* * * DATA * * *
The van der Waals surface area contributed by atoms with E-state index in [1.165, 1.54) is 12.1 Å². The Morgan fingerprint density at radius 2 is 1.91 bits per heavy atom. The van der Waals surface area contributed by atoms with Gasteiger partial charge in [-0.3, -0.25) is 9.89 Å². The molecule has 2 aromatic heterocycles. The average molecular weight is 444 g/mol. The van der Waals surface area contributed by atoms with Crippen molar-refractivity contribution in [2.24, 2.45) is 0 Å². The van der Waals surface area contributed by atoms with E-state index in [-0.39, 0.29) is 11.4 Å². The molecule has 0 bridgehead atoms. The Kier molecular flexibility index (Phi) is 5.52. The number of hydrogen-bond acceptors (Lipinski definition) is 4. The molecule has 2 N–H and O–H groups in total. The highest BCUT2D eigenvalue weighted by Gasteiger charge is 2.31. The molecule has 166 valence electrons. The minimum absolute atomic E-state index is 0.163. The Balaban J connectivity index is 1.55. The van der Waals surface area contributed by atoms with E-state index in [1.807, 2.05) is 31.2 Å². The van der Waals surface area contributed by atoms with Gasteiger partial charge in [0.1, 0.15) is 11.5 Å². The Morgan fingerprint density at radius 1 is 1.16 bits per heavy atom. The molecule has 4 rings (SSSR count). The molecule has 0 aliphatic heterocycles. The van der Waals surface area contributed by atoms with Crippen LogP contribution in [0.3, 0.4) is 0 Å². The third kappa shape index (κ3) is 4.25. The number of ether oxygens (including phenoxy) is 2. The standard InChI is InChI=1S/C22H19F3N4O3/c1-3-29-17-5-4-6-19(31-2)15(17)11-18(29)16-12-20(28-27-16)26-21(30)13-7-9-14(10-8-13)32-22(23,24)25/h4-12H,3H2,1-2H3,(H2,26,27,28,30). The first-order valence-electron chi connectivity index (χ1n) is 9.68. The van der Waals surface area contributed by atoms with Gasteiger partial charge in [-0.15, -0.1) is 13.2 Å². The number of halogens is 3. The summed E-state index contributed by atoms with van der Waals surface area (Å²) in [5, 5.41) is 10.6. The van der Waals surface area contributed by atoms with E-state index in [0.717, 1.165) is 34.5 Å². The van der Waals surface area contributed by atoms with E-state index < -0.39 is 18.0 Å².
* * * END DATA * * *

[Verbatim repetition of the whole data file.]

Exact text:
The van der Waals surface area contributed by atoms with E-state index in [1.165, 1.54) is 12.1 Å². The Morgan fingerprint density at radius 2 is 1.91 bits per heavy atom. The van der Waals surface area contributed by atoms with Gasteiger partial charge in [-0.3, -0.25) is 9.89 Å². The molecule has 2 aromatic heterocycles. The average molecular weight is 444 g/mol. The van der Waals surface area contributed by atoms with Crippen molar-refractivity contribution in [2.24, 2.45) is 0 Å². The van der Waals surface area contributed by atoms with E-state index in [-0.39, 0.29) is 11.4 Å². The molecule has 0 bridgehead atoms. The Kier molecular flexibility index (Phi) is 5.52. The number of hydrogen-bond acceptors (Lipinski definition) is 4. The molecule has 2 N–H and O–H groups in total. The highest BCUT2D eigenvalue weighted by Gasteiger charge is 2.31. The molecule has 166 valence electrons. The minimum absolute atomic E-state index is 0.163. The Balaban J connectivity index is 1.55. The van der Waals surface area contributed by atoms with E-state index in [1.807, 2.05) is 31.2 Å². The van der Waals surface area contributed by atoms with Gasteiger partial charge in [0.1, 0.15) is 11.5 Å². The Morgan fingerprint density at radius 1 is 1.16 bits per heavy atom. The molecule has 4 rings (SSSR count). The molecule has 0 aliphatic heterocycles. The van der Waals surface area contributed by atoms with Crippen LogP contribution in [0.3, 0.4) is 0 Å². The third kappa shape index (κ3) is 4.25. The number of ether oxygens (including phenoxy) is 2. The standard InChI is InChI=1S/C22H19F3N4O3/c1-3-29-17-5-4-6-19(31-2)15(17)11-18(29)16-12-20(28-27-16)26-21(30)13-7-9-14(10-8-13)32-22(23,24)25/h4-12H,3H2,1-2H3,(H2,26,27,28,30). The first-order valence-electron chi connectivity index (χ1n) is 9.68. The van der Waals surface area contributed by atoms with Gasteiger partial charge in [-0.15, -0.1) is 13.2 Å². The number of halogens is 3. The summed E-state index contributed by atoms with van der Waals surface area (Å²) in [5, 5.41) is 10.6. The van der Waals surface area contributed by atoms with E-state index in [0.717, 1.165) is 34.5 Å². The van der Waals surface area contributed by atoms with E-state index < -0.39 is 18.0 Å².